Microsoft’s Natural User Interface revolution part 3: Kin Studio

Click here for part 1 and part 2

Anyone who has had a feature phone or even some smartphones have not doubt gone through the arduous process of transferring their content when the time came to upgrade their phone to  new one. Worse still, there are those unfortunate times when your phone gets stolen, falls in the sink or suffer permanent damage from a thousand different possibilities out there. The new WP7 phones are complemented online by windows live services that can backup ones contacts, notes calendar and photos (though not full resolution) and find a lost phone among other things but suffers from a bland interface.

The Kin Studio was arguably  the best  ever implementation for a way to keep users phones in sync and backed up online. It provided a natural and seamless way for users to interact with their data even when they happened to be away from their phones. Paul Thurrott mentions that Microsoft is working on overhauling the Myphone service to incorporate some of the services from Kin Studio. I for one hope that they will incorporate all of them in addition to some of the ones below that I talked  about when I wrote about the Kin studio in the past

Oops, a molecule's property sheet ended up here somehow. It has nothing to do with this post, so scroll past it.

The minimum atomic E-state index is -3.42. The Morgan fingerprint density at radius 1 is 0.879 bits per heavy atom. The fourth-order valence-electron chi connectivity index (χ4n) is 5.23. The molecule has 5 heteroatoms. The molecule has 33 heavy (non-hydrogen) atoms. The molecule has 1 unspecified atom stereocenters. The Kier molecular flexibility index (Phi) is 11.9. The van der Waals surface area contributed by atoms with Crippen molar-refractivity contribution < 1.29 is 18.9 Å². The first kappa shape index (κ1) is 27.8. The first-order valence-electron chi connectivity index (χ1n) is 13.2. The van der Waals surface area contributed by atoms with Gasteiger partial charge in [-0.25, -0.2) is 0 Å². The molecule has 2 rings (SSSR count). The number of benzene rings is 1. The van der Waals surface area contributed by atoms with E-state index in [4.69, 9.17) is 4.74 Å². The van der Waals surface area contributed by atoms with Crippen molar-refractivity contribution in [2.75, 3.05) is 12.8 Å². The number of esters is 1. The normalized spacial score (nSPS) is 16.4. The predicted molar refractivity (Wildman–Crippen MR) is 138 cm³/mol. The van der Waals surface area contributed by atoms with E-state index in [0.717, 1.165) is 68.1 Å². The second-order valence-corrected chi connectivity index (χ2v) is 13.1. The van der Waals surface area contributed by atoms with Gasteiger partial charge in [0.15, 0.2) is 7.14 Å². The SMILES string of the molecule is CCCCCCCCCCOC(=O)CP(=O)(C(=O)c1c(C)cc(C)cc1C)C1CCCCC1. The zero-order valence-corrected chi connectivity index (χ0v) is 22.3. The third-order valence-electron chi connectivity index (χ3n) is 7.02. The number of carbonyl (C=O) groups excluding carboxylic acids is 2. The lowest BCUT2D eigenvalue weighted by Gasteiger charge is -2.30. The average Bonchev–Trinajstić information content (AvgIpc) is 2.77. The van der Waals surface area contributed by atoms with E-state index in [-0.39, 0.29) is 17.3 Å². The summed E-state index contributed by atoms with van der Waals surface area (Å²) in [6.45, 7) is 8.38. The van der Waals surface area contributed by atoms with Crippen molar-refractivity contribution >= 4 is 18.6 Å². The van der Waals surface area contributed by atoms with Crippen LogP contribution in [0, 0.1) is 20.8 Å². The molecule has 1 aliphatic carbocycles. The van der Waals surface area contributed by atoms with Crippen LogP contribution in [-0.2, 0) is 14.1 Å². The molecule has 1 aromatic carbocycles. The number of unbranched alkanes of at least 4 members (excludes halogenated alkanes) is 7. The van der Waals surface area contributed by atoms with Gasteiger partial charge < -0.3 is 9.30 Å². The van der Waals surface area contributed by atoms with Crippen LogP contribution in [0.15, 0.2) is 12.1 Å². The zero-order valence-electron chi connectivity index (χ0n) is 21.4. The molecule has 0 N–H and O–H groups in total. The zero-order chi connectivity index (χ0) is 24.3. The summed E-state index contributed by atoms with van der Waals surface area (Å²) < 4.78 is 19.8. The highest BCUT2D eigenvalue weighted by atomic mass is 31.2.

• A Zune service integration to listen to music and play videos, access the marketplace, make purchases, edit playlists and Zune social.
  • More advanced capabilities to edit photos and videos and publish them to social network sites, email or to DVD.
  • Integration with Windows movie maker, Photo gallery and Live writer.
  • Integrate the Hotmail web/live mail client into studio so a user doesn’t have to go to yet another website to access email.
  • Reply to SMS/MMS and make calls (premium feature) ala Skype.
  • Full WLM integration including video chat and now Xbox Video Kinect.
  • Access voice mail.
  • The ability to seamlessly pull pictures synced to the studio with the Zune Desktop client to the PC.
  • Ability to fully interact with Facebook, MySpace, Twitter e.t.c without leaving Studio.
  • Access the notes (OneNote App) just like Evernote or even better, Office Web apps.
  • Remote recovery, tracking and parental controls.
  • Sync with  Calendars and SkyDrive.
  • Match the spot capabilities available on the phone which include, drag contacts, web clips and feeds into the spot. Share email and in the future MMS.


So what would you guys like to see in a Windows Phone 7 Studio?